That’s what it says! 555-8285, I have it here.
You have a real database.
So, it’s like this: Whoever calls the group, one of the products made by the Strauss units, [the information] is saved.
What do you do with it?
We don’t make use of it, other than just storing it in the database – if you contacted us in the past about one product or another. You know, like in that case of the bad taste. You’re first of all a journalist with Haaretz. Yes?
Yes. Write that I am actually claiming that to take imported honey and to put a Yad Mordechai label on it is to fool the customer.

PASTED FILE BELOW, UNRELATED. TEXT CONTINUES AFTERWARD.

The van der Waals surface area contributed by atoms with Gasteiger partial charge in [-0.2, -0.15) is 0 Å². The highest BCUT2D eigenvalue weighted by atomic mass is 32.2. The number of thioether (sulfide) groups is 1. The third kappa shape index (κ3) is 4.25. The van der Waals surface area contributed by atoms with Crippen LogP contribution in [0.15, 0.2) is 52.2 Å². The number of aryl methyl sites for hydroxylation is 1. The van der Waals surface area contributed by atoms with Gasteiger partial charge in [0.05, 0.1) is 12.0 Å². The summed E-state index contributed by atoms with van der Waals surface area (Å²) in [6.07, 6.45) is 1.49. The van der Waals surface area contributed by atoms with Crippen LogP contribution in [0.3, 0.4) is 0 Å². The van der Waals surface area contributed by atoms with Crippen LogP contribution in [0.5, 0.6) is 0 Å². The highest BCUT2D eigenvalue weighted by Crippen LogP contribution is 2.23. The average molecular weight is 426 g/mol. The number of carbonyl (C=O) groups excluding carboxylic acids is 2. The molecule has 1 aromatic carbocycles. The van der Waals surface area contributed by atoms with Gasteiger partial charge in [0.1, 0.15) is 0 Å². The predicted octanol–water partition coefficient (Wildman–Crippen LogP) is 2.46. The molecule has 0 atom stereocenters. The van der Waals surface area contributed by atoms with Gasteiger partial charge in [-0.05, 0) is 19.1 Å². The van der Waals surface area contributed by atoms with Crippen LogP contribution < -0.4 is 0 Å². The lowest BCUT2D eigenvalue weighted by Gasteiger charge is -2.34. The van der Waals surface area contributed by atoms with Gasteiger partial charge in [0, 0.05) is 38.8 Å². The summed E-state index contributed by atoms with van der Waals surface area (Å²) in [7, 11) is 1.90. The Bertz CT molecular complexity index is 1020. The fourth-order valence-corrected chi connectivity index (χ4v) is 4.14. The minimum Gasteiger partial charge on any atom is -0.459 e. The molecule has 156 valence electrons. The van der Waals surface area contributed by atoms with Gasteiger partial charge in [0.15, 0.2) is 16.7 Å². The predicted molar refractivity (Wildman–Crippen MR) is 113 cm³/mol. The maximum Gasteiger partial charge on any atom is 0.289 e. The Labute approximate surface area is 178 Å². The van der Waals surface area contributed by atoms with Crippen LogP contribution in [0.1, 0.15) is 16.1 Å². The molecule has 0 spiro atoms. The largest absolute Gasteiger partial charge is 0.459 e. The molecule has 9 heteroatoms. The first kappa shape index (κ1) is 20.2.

You say it’s foreign produce and we just put a label on it.
You take foreign products and create the illusion that it’s a kibbutz product, an Israeli product. Write that I’m requesting that they get back to me really quickly. Otherwise it’ll stay this way [in my article].
We will pass this on immediately.
Thank you very much.
Hello, this is Yair from Yad Mordechai.
Hi. I had a bad connection and could barely hear you when I tried you before and I don’t want to make a mistake. What I managed to understand is that Yad Mordechai imports part of its honey and olive oil from abroad. And the honey and the oil are processed in Israel, put into jars and given the Yad Mordechai label. Did I understand right?
Yes. Partly. Yes.
Just tell me your full name.
Yair Schwartz. Listen, I buy most of the honey for Yad Mordechai in Israel. In the past two years, three, we’ve received less because of regulations. In short, Israel can’t provide all the honey it needs. There’s not enough, and then a very small part comes from abroad.